Design-wise, though, I have more concerns. The Razer Edge features curved corners, a common occurrence in modern devices (it's aesthetically pleasing). However, these corners are aggressive, resulting in sizeable potential screen real estate being lost. The corners are large enough that in some games and apps, content is liable to be cut off. This, combined with large bezels across all four sides, results in the Razer Edge feeling anything but "edge to edge." There's a lot of wasted space here.

Finally, Razer chose the wrong aspect ratio for this device. It's as simple as that. The Razer Edge features a 20:9 aspect ratio, similar to many smartphones, but the Edge is not a smartphone. It's not being used primarily in portrait orientation, nor is it going to be used in one hand with the touch screen. This is a gaming and media-centric device, and the majority of that content is in the 16:9 aspect ratio. The Razer Edge already features a more compact screen than its handheld competitors, and the needlessly wide aspect ratio means that large parts of the display aren't even being used when playing many games.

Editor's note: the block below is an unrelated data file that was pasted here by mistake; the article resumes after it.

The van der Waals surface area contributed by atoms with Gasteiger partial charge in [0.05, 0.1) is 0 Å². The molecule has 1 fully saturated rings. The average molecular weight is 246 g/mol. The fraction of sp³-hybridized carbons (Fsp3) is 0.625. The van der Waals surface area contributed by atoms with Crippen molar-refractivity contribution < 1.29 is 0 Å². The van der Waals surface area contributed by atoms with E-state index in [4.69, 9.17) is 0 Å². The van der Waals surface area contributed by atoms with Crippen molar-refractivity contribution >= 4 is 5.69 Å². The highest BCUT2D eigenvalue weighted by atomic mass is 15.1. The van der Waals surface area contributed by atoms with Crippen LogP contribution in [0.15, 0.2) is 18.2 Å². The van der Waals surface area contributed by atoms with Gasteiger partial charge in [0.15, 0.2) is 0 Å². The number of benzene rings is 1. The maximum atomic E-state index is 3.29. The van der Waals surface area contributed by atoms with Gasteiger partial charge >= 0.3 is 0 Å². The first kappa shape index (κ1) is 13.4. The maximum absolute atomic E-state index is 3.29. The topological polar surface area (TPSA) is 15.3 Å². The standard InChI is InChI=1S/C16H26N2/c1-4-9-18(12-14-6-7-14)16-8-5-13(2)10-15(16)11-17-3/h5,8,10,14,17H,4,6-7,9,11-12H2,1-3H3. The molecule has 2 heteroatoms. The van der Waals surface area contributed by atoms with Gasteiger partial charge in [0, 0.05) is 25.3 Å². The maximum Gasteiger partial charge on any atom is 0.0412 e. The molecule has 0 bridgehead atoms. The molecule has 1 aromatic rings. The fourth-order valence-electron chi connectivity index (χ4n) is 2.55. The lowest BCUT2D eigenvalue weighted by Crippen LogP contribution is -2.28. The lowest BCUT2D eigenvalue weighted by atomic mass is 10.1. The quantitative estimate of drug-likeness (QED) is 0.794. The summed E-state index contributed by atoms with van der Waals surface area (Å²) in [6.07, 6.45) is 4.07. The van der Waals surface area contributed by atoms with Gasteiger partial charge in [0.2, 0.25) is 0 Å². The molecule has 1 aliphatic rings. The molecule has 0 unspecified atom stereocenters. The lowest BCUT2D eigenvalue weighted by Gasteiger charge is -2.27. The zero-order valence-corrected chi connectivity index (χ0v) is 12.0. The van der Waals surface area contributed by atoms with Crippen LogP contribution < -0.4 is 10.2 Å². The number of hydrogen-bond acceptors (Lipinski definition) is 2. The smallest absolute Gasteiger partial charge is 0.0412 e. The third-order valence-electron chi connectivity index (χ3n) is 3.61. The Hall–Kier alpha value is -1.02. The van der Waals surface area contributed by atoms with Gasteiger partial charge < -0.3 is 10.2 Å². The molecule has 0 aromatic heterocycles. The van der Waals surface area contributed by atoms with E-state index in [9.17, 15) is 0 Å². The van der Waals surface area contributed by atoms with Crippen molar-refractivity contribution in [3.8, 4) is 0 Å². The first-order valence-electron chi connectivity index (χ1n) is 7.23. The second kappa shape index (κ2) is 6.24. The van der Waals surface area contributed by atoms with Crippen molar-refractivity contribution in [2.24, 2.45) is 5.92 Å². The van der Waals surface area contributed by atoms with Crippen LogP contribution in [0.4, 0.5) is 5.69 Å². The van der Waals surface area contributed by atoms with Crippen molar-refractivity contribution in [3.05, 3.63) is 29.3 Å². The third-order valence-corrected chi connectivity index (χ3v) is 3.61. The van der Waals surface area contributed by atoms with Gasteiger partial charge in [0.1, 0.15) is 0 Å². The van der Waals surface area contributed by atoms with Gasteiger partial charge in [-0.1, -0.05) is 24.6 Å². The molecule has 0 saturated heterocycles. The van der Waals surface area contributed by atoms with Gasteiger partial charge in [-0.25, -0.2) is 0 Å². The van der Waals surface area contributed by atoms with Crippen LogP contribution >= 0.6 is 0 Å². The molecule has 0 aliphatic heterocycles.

Razer Edge: Battery life

The Kishi V2 Pro is the perfect companion to the Edge, but it certainly puts a dent in standby endurance. (Image credit: Windows Central | Daniel Rubino)

With a higher refresh rate display, a more powerful chipset, and a smaller battery, I fully expected the Razer Edge to struggle to compete in endurance against competitors like the Logitech G Cloud. Fortunately, the Edge fares much better than I originally predicted, with one major caveat.